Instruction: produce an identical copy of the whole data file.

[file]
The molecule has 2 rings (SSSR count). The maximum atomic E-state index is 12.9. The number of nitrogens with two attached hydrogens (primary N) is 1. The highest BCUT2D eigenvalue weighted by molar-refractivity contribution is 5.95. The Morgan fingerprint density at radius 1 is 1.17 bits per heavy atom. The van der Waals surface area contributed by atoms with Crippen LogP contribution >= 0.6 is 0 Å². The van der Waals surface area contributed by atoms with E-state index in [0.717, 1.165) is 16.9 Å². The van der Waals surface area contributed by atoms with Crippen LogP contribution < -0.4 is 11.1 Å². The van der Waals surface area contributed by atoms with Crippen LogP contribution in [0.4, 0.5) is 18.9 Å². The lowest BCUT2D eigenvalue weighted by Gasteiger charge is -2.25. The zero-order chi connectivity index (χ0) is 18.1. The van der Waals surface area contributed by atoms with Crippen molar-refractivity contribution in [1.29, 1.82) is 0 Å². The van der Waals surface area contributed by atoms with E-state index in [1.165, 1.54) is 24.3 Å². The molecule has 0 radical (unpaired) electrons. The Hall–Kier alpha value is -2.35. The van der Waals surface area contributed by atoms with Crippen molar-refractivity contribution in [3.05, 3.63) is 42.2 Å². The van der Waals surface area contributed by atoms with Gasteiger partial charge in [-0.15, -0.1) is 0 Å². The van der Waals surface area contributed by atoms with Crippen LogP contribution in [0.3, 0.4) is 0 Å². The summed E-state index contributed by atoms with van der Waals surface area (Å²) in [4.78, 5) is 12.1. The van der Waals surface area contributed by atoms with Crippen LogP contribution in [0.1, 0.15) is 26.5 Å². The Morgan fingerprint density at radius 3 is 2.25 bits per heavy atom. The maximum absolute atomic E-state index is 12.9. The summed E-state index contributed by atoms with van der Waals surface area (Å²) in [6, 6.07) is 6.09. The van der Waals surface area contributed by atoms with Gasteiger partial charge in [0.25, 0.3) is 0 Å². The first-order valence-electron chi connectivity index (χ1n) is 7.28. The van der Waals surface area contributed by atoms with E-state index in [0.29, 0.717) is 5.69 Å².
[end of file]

The molecule has 2 rings (SSSR count). The maximum atomic E-state index is 12.9. The number of nitrogens with two attached hydrogens (primary N) is 1. The highest BCUT2D eigenvalue weighted by molar-refractivity contribution is 5.95. The Morgan fingerprint density at radius 1 is 1.17 bits per heavy atom. The van der Waals surface area contributed by atoms with Crippen LogP contribution >= 0.6 is 0 Å². The van der Waals surface area contributed by atoms with E-state index in [0.717, 1.165) is 16.9 Å². The van der Waals surface area contributed by atoms with Crippen LogP contribution < -0.4 is 11.1 Å². The van der Waals surface area contributed by atoms with Crippen LogP contribution in [0.4, 0.5) is 18.9 Å². The lowest BCUT2D eigenvalue weighted by Gasteiger charge is -2.25. The zero-order chi connectivity index (χ0) is 18.1. The van der Waals surface area contributed by atoms with Crippen molar-refractivity contribution in [1.29, 1.82) is 0 Å². The van der Waals surface area contributed by atoms with E-state index in [1.165, 1.54) is 24.3 Å². The molecule has 0 radical (unpaired) electrons. The Hall–Kier alpha value is -2.35. The van der Waals surface area contributed by atoms with Crippen molar-refractivity contribution in [3.05, 3.63) is 42.2 Å². The van der Waals surface area contributed by atoms with Gasteiger partial charge in [-0.15, -0.1) is 0 Å². The van der Waals surface area contributed by atoms with Crippen LogP contribution in [0.3, 0.4) is 0 Å². The summed E-state index contributed by atoms with van der Waals surface area (Å²) in [4.78, 5) is 12.1. The van der Waals surface area contributed by atoms with Crippen LogP contribution in [0.1, 0.15) is 26.5 Å². The Morgan fingerprint density at radius 3 is 2.25 bits per heavy atom. The maximum absolute atomic E-state index is 12.9. The summed E-state index contributed by atoms with van der Waals surface area (Å²) in [6, 6.07) is 6.09. The van der Waals surface area contributed by atoms with Gasteiger partial charge in [0.25, 0.3) is 0 Å². The first-order valence-electron chi connectivity index (χ1n) is 7.28. The van der Waals surface area contributed by atoms with E-state index in [0.29, 0.717) is 5.69 Å².